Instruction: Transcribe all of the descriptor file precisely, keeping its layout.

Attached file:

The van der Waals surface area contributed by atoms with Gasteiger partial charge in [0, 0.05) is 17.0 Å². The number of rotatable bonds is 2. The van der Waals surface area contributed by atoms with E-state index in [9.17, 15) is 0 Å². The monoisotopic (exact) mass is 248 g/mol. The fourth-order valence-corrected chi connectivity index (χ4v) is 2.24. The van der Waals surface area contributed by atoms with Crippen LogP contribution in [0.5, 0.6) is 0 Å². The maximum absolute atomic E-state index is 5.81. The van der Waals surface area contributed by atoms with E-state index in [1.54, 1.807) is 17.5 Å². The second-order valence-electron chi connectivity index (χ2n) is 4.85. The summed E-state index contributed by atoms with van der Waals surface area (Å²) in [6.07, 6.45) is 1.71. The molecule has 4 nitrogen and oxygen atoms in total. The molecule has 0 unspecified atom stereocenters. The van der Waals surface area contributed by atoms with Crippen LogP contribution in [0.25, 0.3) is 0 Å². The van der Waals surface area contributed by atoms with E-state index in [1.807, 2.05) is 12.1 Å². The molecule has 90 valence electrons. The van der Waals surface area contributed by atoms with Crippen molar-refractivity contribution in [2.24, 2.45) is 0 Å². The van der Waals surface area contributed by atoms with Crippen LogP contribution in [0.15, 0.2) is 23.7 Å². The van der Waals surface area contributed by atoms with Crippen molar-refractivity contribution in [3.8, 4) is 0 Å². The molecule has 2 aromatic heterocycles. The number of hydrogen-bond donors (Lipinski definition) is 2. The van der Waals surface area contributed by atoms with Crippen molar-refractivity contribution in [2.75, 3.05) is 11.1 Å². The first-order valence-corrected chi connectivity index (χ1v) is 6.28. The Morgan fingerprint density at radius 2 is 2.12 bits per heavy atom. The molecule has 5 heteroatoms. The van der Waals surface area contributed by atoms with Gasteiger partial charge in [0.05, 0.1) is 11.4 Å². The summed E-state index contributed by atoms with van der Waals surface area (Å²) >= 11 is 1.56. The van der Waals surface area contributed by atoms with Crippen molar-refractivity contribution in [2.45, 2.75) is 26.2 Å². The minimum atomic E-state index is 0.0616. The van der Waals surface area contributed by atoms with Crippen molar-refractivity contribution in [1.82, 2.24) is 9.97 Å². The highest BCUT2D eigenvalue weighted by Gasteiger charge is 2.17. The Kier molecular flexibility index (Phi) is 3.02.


The van der Waals surface area contributed by atoms with Gasteiger partial charge in [0, 0.05) is 17.0 Å². The number of rotatable bonds is 2. The van der Waals surface area contributed by atoms with E-state index in [9.17, 15) is 0 Å². The monoisotopic (exact) mass is 248 g/mol. The fourth-order valence-corrected chi connectivity index (χ4v) is 2.24. The van der Waals surface area contributed by atoms with Crippen LogP contribution in [0.5, 0.6) is 0 Å². The maximum absolute atomic E-state index is 5.81. The van der Waals surface area contributed by atoms with E-state index in [1.54, 1.807) is 17.5 Å². The second-order valence-electron chi connectivity index (χ2n) is 4.85. The summed E-state index contributed by atoms with van der Waals surface area (Å²) in [6.07, 6.45) is 1.71. The molecule has 4 nitrogen and oxygen atoms in total. The molecule has 0 unspecified atom stereocenters. The van der Waals surface area contributed by atoms with Crippen LogP contribution in [0.25, 0.3) is 0 Å². The van der Waals surface area contributed by atoms with E-state index in [1.807, 2.05) is 12.1 Å². The molecule has 90 valence electrons. The van der Waals surface area contributed by atoms with Crippen molar-refractivity contribution in [2.24, 2.45) is 0 Å². The van der Waals surface area contributed by atoms with Crippen LogP contribution in [0.15, 0.2) is 23.7 Å². The van der Waals surface area contributed by atoms with Crippen molar-refractivity contribution in [3.8, 4) is 0 Å². The molecule has 2 aromatic heterocycles. The number of hydrogen-bond donors (Lipinski definition) is 2. The van der Waals surface area contributed by atoms with Crippen molar-refractivity contribution in [2.75, 3.05) is 11.1 Å². The first-order valence-corrected chi connectivity index (χ1v) is 6.28. The Morgan fingerprint density at radius 2 is 2.12 bits per heavy atom. The molecule has 5 heteroatoms. The van der Waals surface area contributed by atoms with Gasteiger partial charge in [0.05, 0.1) is 11.4 Å². The summed E-state index contributed by atoms with van der Waals surface area (Å²) >= 11 is 1.56. The van der Waals surface area contributed by atoms with Crippen molar-refractivity contribution in [2.45, 2.75) is 26.2 Å². The minimum atomic E-state index is 0.0616. The van der Waals surface area contributed by atoms with Crippen molar-refractivity contribution in [1.82, 2.24) is 9.97 Å². The highest BCUT2D eigenvalue weighted by Gasteiger charge is 2.17. The Kier molecular flexibility index (Phi) is 3.02.